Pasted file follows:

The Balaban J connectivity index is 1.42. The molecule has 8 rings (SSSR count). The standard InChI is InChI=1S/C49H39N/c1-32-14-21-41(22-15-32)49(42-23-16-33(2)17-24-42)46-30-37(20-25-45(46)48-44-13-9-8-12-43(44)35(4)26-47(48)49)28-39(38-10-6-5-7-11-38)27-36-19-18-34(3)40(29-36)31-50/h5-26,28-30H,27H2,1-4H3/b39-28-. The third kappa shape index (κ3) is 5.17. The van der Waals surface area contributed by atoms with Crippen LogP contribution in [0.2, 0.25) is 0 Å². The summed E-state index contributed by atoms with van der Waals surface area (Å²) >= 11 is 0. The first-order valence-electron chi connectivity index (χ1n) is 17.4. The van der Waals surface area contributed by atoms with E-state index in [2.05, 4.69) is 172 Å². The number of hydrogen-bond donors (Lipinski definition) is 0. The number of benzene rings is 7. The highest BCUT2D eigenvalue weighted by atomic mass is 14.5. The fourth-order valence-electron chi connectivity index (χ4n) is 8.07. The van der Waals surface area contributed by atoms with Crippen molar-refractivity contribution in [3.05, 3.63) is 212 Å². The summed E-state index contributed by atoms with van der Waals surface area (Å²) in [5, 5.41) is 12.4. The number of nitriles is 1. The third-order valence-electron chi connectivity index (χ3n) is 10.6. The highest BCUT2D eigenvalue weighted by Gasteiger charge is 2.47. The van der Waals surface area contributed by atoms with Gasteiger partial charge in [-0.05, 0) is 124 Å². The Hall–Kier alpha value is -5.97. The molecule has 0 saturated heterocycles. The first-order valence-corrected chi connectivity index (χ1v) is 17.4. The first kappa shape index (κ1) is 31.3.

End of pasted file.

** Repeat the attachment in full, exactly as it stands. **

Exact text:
The Balaban J connectivity index is 1.42. The molecule has 8 rings (SSSR count). The standard InChI is InChI=1S/C49H39N/c1-32-14-21-41(22-15-32)49(42-23-16-33(2)17-24-42)46-30-37(20-25-45(46)48-44-13-9-8-12-43(44)35(4)26-47(48)49)28-39(38-10-6-5-7-11-38)27-36-19-18-34(3)40(29-36)31-50/h5-26,28-30H,27H2,1-4H3/b39-28-. The third kappa shape index (κ3) is 5.17. The van der Waals surface area contributed by atoms with Crippen LogP contribution in [0.2, 0.25) is 0 Å². The summed E-state index contributed by atoms with van der Waals surface area (Å²) >= 11 is 0. The first-order valence-electron chi connectivity index (χ1n) is 17.4. The van der Waals surface area contributed by atoms with E-state index in [2.05, 4.69) is 172 Å². The number of hydrogen-bond donors (Lipinski definition) is 0. The number of benzene rings is 7. The highest BCUT2D eigenvalue weighted by atomic mass is 14.5. The fourth-order valence-electron chi connectivity index (χ4n) is 8.07. The van der Waals surface area contributed by atoms with Crippen molar-refractivity contribution in [3.05, 3.63) is 212 Å². The summed E-state index contributed by atoms with van der Waals surface area (Å²) in [5, 5.41) is 12.4. The number of nitriles is 1. The third-order valence-electron chi connectivity index (χ3n) is 10.6. The highest BCUT2D eigenvalue weighted by Gasteiger charge is 2.47. The van der Waals surface area contributed by atoms with Gasteiger partial charge in [-0.05, 0) is 124 Å². The Hall–Kier alpha value is -5.97. The molecule has 0 saturated heterocycles. The first-order valence-corrected chi connectivity index (χ1v) is 17.4. The first kappa shape index (κ1) is 31.3.